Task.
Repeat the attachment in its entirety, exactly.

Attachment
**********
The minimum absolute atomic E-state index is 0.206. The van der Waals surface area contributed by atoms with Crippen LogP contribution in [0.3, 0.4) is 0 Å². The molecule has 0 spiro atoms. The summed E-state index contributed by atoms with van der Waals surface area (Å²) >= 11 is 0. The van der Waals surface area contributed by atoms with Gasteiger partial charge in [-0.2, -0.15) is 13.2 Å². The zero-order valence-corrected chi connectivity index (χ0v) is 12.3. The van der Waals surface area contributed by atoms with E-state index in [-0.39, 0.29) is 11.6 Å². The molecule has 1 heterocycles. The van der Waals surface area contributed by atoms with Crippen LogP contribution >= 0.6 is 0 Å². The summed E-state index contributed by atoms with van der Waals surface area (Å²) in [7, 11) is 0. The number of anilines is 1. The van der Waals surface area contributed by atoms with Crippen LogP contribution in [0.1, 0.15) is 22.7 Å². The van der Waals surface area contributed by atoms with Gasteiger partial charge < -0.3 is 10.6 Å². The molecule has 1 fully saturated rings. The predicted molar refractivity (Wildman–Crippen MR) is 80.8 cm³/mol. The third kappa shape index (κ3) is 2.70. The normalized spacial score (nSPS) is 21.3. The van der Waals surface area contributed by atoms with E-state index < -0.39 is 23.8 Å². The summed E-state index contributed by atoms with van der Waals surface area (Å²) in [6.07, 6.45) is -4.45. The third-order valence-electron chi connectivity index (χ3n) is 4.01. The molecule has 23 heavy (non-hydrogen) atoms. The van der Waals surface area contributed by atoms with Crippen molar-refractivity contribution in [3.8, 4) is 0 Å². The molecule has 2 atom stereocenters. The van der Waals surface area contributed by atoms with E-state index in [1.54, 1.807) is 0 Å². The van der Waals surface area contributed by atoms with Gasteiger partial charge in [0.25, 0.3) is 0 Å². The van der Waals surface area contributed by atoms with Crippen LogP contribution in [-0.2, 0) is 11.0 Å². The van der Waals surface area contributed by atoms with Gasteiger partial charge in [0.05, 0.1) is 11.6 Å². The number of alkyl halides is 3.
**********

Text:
The minimum absolute atomic E-state index is 0.206. The van der Waals surface area contributed by atoms with Crippen LogP contribution in [0.3, 0.4) is 0 Å². The molecule has 0 spiro atoms. The summed E-state index contributed by atoms with van der Waals surface area (Å²) >= 11 is 0. The van der Waals surface area contributed by atoms with Gasteiger partial charge in [-0.2, -0.15) is 13.2 Å². The zero-order valence-corrected chi connectivity index (χ0v) is 12.3. The van der Waals surface area contributed by atoms with E-state index in [-0.39, 0.29) is 11.6 Å². The molecule has 1 heterocycles. The van der Waals surface area contributed by atoms with Crippen LogP contribution >= 0.6 is 0 Å². The summed E-state index contributed by atoms with van der Waals surface area (Å²) in [7, 11) is 0. The number of anilines is 1. The van der Waals surface area contributed by atoms with Crippen LogP contribution in [0.1, 0.15) is 22.7 Å². The van der Waals surface area contributed by atoms with Gasteiger partial charge < -0.3 is 10.6 Å². The molecule has 1 fully saturated rings. The predicted molar refractivity (Wildman–Crippen MR) is 80.8 cm³/mol. The third kappa shape index (κ3) is 2.70. The normalized spacial score (nSPS) is 21.3. The van der Waals surface area contributed by atoms with E-state index < -0.39 is 23.8 Å². The summed E-state index contributed by atoms with van der Waals surface area (Å²) in [6.07, 6.45) is -4.45. The third-order valence-electron chi connectivity index (χ3n) is 4.01. The molecule has 23 heavy (non-hydrogen) atoms. The van der Waals surface area contributed by atoms with Crippen molar-refractivity contribution in [3.8, 4) is 0 Å². The molecule has 2 atom stereocenters. The van der Waals surface area contributed by atoms with E-state index in [1.54, 1.807) is 0 Å². The van der Waals surface area contributed by atoms with Gasteiger partial charge in [0.25, 0.3) is 0 Å². The van der Waals surface area contributed by atoms with Crippen LogP contribution in [-0.2, 0) is 11.0 Å². The van der Waals surface area contributed by atoms with Gasteiger partial charge in [0.05, 0.1) is 11.6 Å². The number of alkyl halides is 3.